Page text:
How Will Creatures That Can Barely Move Handle Climate Change? – Hakai Magazine

Ochre Sea Star (by wild trees CC BY-NC-ND 2.0 via Flickr).
Ochre Sea Star (by wild trees CC BY-NC-ND 2.0 via Flickr).

Lots of species are being forced to move to escape the heat. Some just can’t move very far.

As the world warms, animals living near the coast are being battered by stronger storms, rising seas, and extreme temperatures. While fish, birds, and other species might be able to escape—often toward the poles—many marine creatures can barely move, let alone speed out of the way.

Scientists have long known that on hot days more mobile shoreline creatures like crabs take steps to control their body temperature by scuttling into cool crevices. Less mobile animals such as barnacles and limpets, meanwhile, just have to cope as best they can. Yet with extreme heatwaves becoming more common, Lily McIntire, an ecologist at San Diego State University in California, was curious to know where intertidal creatures spend hot days and what happens to their internal temperatures.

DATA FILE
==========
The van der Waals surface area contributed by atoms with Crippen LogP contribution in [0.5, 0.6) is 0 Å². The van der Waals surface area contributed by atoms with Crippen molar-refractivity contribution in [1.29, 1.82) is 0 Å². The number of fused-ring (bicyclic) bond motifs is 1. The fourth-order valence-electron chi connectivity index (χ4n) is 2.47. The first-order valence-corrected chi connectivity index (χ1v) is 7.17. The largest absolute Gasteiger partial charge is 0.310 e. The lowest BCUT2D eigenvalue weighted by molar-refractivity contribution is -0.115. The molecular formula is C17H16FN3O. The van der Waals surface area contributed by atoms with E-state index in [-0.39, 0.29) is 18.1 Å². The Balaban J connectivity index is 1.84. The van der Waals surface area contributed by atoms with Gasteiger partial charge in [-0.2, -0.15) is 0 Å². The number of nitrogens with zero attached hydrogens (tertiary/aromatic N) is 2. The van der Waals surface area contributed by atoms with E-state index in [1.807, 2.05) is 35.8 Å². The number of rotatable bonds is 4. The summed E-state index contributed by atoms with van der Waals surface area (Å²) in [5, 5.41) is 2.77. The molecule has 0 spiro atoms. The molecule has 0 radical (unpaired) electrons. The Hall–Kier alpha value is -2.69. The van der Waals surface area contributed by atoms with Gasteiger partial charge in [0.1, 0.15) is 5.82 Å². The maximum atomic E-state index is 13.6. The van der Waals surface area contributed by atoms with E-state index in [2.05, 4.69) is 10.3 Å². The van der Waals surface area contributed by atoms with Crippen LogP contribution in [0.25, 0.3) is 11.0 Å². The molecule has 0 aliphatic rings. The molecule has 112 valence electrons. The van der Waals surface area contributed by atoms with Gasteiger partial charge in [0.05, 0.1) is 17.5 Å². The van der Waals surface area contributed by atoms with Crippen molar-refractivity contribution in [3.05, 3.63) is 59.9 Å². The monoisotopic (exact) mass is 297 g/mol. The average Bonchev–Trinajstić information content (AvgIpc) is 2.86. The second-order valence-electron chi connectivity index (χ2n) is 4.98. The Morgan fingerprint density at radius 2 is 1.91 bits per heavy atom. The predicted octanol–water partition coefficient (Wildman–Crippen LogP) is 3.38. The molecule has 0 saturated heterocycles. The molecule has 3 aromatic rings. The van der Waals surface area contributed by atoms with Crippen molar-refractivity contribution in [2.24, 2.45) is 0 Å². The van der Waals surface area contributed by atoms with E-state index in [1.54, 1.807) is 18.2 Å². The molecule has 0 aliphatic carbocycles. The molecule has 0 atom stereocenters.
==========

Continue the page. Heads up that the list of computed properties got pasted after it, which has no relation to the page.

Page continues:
For the past few years, McIntire has been making epoxy resin models of various intertidal animals—from fast-moving crabs to slower snails and limpets to immobile animals like barnacles—and dotting them around the shoreline in Northern California. Affixed with temperature loggers, the resin replicas are designed to heat up and cool down at the same rate as the real creatures. By then watching where real animals spend their time, and using nearby models to determine their internal body temperatures, McIntire got a glimpse into how the beach’s tiny inhabitants handle the heat…


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